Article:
Managing confidence in the cockpit
During and after my flight training, I aimed to be especially diligent and paid close attention to all aspects of flight, in an attempt to counter the widely held perception that doctors are high risk pilots. Where did this perception originate?
The famous report by Dr. Stanley Mohler, “Physician Flight Accidents,” was authored in 1966, a completely different era of both doctor paternalism and lack of self-analysis, and a time of maverick pilot heroics and lack of CRM. To those who were not around during those years, or have not read the archived paper, the “Mohler report” was a manuscript from the Chief of Aviation Medicine in the FAA who was investigating a large series of physician-pilot deaths during the years 1964-1965 (large series = 30 total deaths during the period, or 15 per year.)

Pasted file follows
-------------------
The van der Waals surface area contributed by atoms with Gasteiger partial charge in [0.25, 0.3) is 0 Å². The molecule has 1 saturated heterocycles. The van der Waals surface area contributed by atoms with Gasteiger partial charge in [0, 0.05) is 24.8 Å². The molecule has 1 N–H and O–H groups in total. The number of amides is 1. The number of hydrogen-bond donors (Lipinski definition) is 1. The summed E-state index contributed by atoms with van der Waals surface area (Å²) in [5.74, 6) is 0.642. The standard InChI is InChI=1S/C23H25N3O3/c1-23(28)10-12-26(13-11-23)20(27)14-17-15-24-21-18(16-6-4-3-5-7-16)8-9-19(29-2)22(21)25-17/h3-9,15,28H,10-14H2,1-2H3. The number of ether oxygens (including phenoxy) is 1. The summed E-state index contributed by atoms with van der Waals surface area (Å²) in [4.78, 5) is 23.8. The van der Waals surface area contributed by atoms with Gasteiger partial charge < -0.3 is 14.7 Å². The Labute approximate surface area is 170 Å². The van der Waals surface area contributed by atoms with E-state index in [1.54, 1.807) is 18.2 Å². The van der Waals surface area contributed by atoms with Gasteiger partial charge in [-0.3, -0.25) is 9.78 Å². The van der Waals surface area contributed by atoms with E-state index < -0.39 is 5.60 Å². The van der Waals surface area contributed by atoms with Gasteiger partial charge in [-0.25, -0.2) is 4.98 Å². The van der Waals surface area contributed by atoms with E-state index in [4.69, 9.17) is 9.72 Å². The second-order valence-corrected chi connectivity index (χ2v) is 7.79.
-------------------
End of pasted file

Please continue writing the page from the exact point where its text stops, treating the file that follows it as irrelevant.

However, normalized by the number of physicians flying at the time (3,000) as opposed to the general aviation population (400,000 pilots), this was a death rate that was four times that of the general pilot population. Note that Dr. Mohler’s simple analysis did not even include any accounting of the flight hours flown by the individual: some of the 400,000 pilots in the general pilot community may not have flown much at all, as continues today, and some doctors may have flown a great deal. However, he notes that most of the physician and overall deaths were found in relatively low-hour recreational pilots.
The report listed a few of the physician-pilot accidents as a brief narrative, and categorized the variables that led to the fatality, which is a mix of the usual suspects: thunderstorms, night, lack of proficiency, VFR into IMC, drug/alcohol use, and fuel exhaustion. Dr. Mohler concludes that “risk-taking attitudes and judgments appear to be the key underlying thread uniting the major variables studied. For the most part, the flights were undertaken for a purely recreational purpose. The premium physicians place on their relatively restricted opportunities for recreation is highlighted.” Flying was not to be treated like playing amateur golf.